by Stu Chisholm
When you add things like going to DJ trade group meetings, working your online social networks and meeting with clients, even what we think of as “free time” can become dominated by our business!
Few of us even question this since recent economic troubles demand that we work harder to maintain a healthy calendar of events.
One of the constant battles that radio DJs have is to remain interesting. They talk for a living, and therefore need something to say. And that “something” has to be fun, topical and able to hold the attention of listeners.
So they tend to be voracious readers, sometimes subscribing to several newspapers and magazines. They stay informed. Even more important, they stress two things to stay sane and, at the same time, make them better at their job: hobbies and vacations.
The best way to be great at your job is to leave it and then come back with fresh eyes. A hobby that has nothing to do with music, public speaking or business – something that pulls your head out of that world – can help.
What’s Your Hobby?
Some hobbies can augment your DJ experience, like my buddy who likes to build electronic projects in his basement who sometimes put his hobby skills to use if a piece of gear breaks down, but when he’s “off the clock,” the DJ world is shoved into the background.
My own hobby is firearms, which had a bit of genesis in my business, due to security issues. Yet aside from a need to maintain proficiency, I find the shooting sports both cathartic and energizing.
Nothing focuses your mind like a clay bird flying from an unexpected direction, or attempting to put together a group of hits in under four inches at ten yards with a pistol. Best of all, I can build in a session into each and every week. So a hobby need not take up inordinate amounts of time or other resources.
Novice radio DJs are often taken aback at the lavish vacation packages that stations often include in their contracts, even without being asked! It is such a well-established fact that DJs who take vacations are better DJs, radio management groups will insist upon them.
Be Happier and More Energetic!
Traveling, going to an exotic locale, unwinding with friends or family all add to the diversity of one’s experience whether they realize it or not. A refreshed, recharged air personality SOUNDS refreshed and recharged! They also sound happier, because their home lives are happier and they’ve taken time for the people that mean the most to them.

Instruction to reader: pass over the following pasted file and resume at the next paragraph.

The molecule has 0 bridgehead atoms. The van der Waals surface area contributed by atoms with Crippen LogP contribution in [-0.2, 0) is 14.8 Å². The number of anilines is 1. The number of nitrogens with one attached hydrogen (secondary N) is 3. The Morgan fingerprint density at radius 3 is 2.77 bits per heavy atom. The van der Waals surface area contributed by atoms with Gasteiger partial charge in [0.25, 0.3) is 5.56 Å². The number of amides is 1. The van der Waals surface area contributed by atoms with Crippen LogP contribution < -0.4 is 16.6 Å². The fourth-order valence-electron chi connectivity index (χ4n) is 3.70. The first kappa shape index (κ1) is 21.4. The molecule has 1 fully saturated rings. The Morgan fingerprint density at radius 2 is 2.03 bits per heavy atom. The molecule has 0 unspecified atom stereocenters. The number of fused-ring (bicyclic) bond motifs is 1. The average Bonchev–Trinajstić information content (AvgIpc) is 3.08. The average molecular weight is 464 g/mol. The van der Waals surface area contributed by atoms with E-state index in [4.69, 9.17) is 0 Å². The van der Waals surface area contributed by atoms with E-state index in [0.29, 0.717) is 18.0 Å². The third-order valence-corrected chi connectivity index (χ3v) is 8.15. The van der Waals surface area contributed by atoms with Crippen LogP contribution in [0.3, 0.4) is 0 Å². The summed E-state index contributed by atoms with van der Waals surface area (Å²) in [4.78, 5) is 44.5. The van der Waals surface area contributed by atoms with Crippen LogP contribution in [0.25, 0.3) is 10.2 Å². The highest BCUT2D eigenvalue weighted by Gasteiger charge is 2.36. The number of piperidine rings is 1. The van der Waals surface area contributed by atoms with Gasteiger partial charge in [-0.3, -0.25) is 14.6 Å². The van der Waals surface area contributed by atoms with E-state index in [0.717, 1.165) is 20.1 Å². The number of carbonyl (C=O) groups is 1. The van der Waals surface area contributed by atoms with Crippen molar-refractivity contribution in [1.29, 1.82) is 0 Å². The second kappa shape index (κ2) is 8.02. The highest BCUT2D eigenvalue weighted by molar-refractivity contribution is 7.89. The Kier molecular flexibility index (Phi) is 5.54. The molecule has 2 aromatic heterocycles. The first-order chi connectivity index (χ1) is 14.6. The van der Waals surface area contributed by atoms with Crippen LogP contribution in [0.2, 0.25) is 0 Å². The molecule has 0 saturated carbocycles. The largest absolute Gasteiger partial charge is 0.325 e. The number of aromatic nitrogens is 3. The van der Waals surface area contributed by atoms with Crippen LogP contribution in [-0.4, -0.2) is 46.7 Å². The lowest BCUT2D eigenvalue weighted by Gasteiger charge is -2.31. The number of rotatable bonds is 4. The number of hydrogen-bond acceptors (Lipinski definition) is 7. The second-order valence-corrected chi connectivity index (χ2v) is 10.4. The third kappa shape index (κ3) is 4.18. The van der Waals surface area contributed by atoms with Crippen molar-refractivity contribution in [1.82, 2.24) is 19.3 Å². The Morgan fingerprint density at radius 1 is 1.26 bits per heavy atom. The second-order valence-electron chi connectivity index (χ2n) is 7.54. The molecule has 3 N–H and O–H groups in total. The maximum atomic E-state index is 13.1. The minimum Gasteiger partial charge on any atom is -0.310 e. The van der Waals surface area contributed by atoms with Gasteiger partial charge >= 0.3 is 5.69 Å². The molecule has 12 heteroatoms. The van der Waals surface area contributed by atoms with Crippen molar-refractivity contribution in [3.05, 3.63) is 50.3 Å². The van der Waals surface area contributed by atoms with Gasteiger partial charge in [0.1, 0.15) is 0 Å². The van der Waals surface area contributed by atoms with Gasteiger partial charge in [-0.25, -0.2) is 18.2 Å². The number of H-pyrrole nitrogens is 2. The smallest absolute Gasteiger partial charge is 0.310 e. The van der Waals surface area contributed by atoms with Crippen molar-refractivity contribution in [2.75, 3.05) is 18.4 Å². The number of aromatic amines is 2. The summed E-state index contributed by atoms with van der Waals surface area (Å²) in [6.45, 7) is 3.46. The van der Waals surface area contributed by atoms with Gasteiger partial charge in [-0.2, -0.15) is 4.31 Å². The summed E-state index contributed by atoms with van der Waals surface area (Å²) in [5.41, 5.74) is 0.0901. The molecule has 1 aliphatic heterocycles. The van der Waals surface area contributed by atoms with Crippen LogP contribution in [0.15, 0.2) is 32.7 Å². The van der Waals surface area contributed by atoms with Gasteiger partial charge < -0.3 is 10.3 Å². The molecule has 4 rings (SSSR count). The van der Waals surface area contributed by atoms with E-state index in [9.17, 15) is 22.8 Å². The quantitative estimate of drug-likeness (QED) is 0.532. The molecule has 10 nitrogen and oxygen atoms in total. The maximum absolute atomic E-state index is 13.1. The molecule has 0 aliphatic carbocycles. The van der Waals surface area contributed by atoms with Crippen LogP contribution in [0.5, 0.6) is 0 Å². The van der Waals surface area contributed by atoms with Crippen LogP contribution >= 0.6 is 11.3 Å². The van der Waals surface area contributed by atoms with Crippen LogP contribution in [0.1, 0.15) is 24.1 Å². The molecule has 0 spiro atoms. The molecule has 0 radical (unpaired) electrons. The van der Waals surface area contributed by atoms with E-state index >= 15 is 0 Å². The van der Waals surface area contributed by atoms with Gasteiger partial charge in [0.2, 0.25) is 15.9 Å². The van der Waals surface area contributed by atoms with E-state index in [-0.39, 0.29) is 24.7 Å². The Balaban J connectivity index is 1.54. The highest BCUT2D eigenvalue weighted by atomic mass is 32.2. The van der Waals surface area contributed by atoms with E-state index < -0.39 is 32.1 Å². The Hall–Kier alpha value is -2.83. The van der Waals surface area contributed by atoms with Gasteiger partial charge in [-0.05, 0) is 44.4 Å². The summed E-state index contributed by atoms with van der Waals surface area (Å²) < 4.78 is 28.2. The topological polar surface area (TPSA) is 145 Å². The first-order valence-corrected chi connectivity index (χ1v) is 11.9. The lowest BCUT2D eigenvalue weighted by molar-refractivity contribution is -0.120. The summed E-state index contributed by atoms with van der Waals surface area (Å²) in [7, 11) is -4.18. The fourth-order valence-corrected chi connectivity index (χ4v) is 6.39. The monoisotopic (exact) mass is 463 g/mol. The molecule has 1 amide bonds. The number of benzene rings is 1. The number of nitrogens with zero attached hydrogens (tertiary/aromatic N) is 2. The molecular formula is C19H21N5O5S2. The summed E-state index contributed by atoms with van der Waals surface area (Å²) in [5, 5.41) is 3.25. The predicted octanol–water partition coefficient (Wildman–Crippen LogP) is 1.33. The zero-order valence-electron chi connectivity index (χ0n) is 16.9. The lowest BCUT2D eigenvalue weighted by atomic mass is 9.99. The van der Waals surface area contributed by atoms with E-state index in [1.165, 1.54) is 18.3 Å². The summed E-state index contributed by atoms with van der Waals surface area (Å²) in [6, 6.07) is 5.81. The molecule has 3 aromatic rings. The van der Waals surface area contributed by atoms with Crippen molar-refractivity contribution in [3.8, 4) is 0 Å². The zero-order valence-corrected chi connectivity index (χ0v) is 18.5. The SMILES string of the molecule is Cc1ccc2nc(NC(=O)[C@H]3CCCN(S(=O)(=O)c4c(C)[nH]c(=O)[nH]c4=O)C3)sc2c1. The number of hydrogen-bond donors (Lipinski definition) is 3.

Wedding/mobile DJs are no exception. In fact, because we run the business from the ground up, we can spend far more time each day working and thinking about our job than the radio guys!
Sure, we might have our time-tested scripts for all occasions, but what about those awkward moments when something unexpected happens? Since you cannot predict a computer crash or a corrupted music file, you have to plan for them. There you are, with you mic. All eyes are on you. Are you ready?
Even if nasty surprises never come — and hopefully they won’t — you’re still going to sound (and BE) happier and more energetic if you’ve just come back from, or are looking forward to, that next big break. Your business, too, will run better because you’ve cleared your head, “recharged the batteries,” de-stressed and are more ready to be back in the breach.
Lastly, and certainly far from least, your home life will be better. If your spouse or kids often complain that they don’t see you enough, this is a good indicator that maybe you need to adjust priorities.
Stu Chisholm – The Complete Disc Jockey
Stu Chisholm of Stu & His Crew Professional Disc Jockey Service in Michigan, has has worked in several areas of the DJ Universe.
He’s been a radio, mobile, club and roller skating rink DJ in the Detroit area since 1979, and done commercial voice-over work, as well.
Stu has been a keynote and featured speaker at DJ trade shows in the U.S., Mexico and Canada. He is the author of the book, “The Complete Disc Jockey” and is a regular columnist with Mobile Beat Magazine.
To contact him, email DJStuCrew@gmail.com. You can grab Stu’s book at TheCompleteDiscJockey.com.